Virgil Abloh's Mercedes-Benz G-Class Needs To Do a U-Turn

“Project Geländewagen” shows that Abloh is not a “CAR DESIGNER.”

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Automotive
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Last week’s unveiling of the Virgil Abloh x Mercedes-Benz “Project Geländewagen” was unmissable: on its release, HYPEBEAST sat down with Abloh to learn more about the project. And given the enormous cultural output that Abloh has already created, it was about time the Off-White™ CEO, Louis Vuitton artistic director, DJ and the fashion industry’s most prolific collaborator added another title to his name: “CAR DESIGNER.”

Like anything Abloh attaches his name to (remember Evian?), the Mercedes-Benz G-Class will quickly become a part of pop culture. And Mercedes itself already boasts a cultural capital beyond that of most automotive companies: Notorious B.I.G. mentions ’Benz in “Big Poppa,” while Jay-Z and Kanye West boast in “Otis,” “They ain’t see me ’cause I pulled up in my other Benz/ Last week I was in my other other Benz.” The G-Class has previously crossed over into fashion with its 2012 mastermind JAPAN G55 AMG collaboration, and was even referenced in Grand Theft Auto V, appearing as “The Dubster.” The G-Wagon already has solidified itself within the same hype-focussed, peacocking culture that champions Off-White™ and deems anything Virgil Abloh touches the work of a visionary. 

But before we even try to understand who or what Virgil Abloh’s G-Wagon is for, let’s examine the car at its core. The G-Wagon — lesser-known by its official name the G-Class — launched as the Geländewagen in 1979. It was rugged, a go-anywhere do-anything machine with an iconic boxy design that offered very little in the way of creature comforts. It was used in the army for years before it became a popular posermobile. 

In the ’90s, Mercedes-Benz re-developed the G-Class for civilians, furnishing it with lush leathers and woods. In 2001, the V8 G-Wagon Paris Hilton’s crew drove around Los Angeles in hit the U.S. market, catapulting its pop-culture status like a bejeweled flip phone or a small dog in a handbag. However, in doing so, its rugged roots were forgotten. Mercedes-Benz made some attempts to reignite its outdoorsy nature: a six-wheeled variant was launched in incredibly limited numbers. But Dan Bilzerian and Post Malone have one of those. Kylie Jenner has the stacked 4×4² G-Wagon, Travis Scott has one of the 99 drop-top Maybach G650 Landaulets costing $1.6 million USD apiece. Oh, and Virgil Abloh has a G-Wagon, of course.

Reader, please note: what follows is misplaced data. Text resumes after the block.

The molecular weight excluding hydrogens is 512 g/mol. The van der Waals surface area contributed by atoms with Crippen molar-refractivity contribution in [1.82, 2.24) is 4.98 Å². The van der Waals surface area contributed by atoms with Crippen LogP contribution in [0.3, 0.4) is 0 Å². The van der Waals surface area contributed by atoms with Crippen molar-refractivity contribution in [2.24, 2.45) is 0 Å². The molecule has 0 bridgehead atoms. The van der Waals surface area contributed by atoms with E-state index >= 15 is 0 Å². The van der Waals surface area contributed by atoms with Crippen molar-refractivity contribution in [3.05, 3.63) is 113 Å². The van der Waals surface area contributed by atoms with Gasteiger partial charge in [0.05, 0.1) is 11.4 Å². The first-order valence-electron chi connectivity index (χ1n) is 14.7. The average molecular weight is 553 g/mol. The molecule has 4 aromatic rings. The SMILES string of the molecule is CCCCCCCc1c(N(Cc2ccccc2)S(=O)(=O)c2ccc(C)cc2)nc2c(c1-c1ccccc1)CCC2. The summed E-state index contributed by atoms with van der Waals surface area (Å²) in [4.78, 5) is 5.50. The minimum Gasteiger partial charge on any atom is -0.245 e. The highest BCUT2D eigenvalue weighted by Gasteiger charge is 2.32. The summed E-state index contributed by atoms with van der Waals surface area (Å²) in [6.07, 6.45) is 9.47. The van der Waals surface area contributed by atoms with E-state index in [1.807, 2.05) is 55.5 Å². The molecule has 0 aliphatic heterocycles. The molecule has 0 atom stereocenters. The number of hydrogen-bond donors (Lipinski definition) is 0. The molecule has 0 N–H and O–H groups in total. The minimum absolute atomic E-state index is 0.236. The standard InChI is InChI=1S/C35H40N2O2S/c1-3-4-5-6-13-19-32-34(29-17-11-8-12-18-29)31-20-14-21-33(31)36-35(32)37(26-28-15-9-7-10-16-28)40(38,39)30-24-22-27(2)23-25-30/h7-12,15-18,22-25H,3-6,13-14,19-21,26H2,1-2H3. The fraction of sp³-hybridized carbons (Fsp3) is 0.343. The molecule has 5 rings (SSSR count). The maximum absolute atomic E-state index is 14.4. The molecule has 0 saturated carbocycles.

The Virgil Abloh x Mercedes-Benz “Project Geländewagen” draws inspiration from plenty of relevant — or irrelevant, depending on how you look at it — influences. For example, the vehicle is lower and wider than the standard G-Wagon, its side mirrors and door handles are shaved off, and its lights, windows and most interior furnishings have been deleted to make it feel like a racecar. It’s fitted with the seats from a DTM racing car, and its gray paint job is partially sanded, or as Abloh says, “The idea of the paint is unique in so that it runs away from the idea of perfection. The finish is typically like the underlining of a car. The idea here is to embrace the human touch.”

For a car with a “human touch,” it’s awfully unwelcoming. But that’s because it’s a “RACECAR” now, and not only that but also a vehicle which “showcases future interpretations of luxury and the desire for beauty and the extraordinary,” according to Gorden Wagener, Mercedes-Benz Chief Design Officer. So what does it do right, and who is it for? 

Well, it’s certainly not as luxurious as a standard G-Wagon, or as practical. But then “Project Geländewagen” is a one-off art car, so it doesn’t need to be. Sure, it maintains the shape of the G-Wagon — the iconic boxy silhouette, a spare wheel on the rear — but that won’t make it a very aerodynamic racecar, either. Was Virgil the right candidate? Did his strip-everything-away vision translate well onto one of the most significant cars of the past decade, known for its grandeur and luxurious statement-making presence? Art can be whatever it wants to be. Apparently, so can Virgil. But to take the G-Wagon, to change a highly physical and capable car in such a way that it strays from any original physical purpose, makes little sense to me. Crossed-out headlights and baby blue safety features, a racecar (or art car) does not make.

“Project Geländewagen” is a one-off and won’t be for sale. So technically it’s not for anyone. Not that you could use it on or off the road like a real G-Class, anyway. There is a small 1:3 scale model up for auction with Sotheby’s, expected to fetch between $60,000 and $80,000 USD. You could also buy a real second-hand G-Class for that price.

Art cars are nothing new. Mercedes-Benz has served as the canvas for many works, such as Hiro Yamagata’s Earthly Paradise or the official CRO x Mercedes-Benz CLA Street Style Car. Fellow German manufacturer BMW is more commonly known for producing art cars, having worked with more renowned artists including Jeff Koons, David Hockney and Andy Warhol. But here, ‘Benz wanted to steal pole position — and collaborating with Virgil Abloh was sure to make some noise.

As Abloh says, “There’s a history to the brand [Mercedes-Benz] and the effects it has had on culture that just can’t be denied.” Unfortunately, the same designer completely neglected the cultural and historical importance of the G-Wagon, and while he recognizes that “Mercedes-Benz [is a] brand that embodies emotion,” he’s managed to deliver something that’s quite the opposite.

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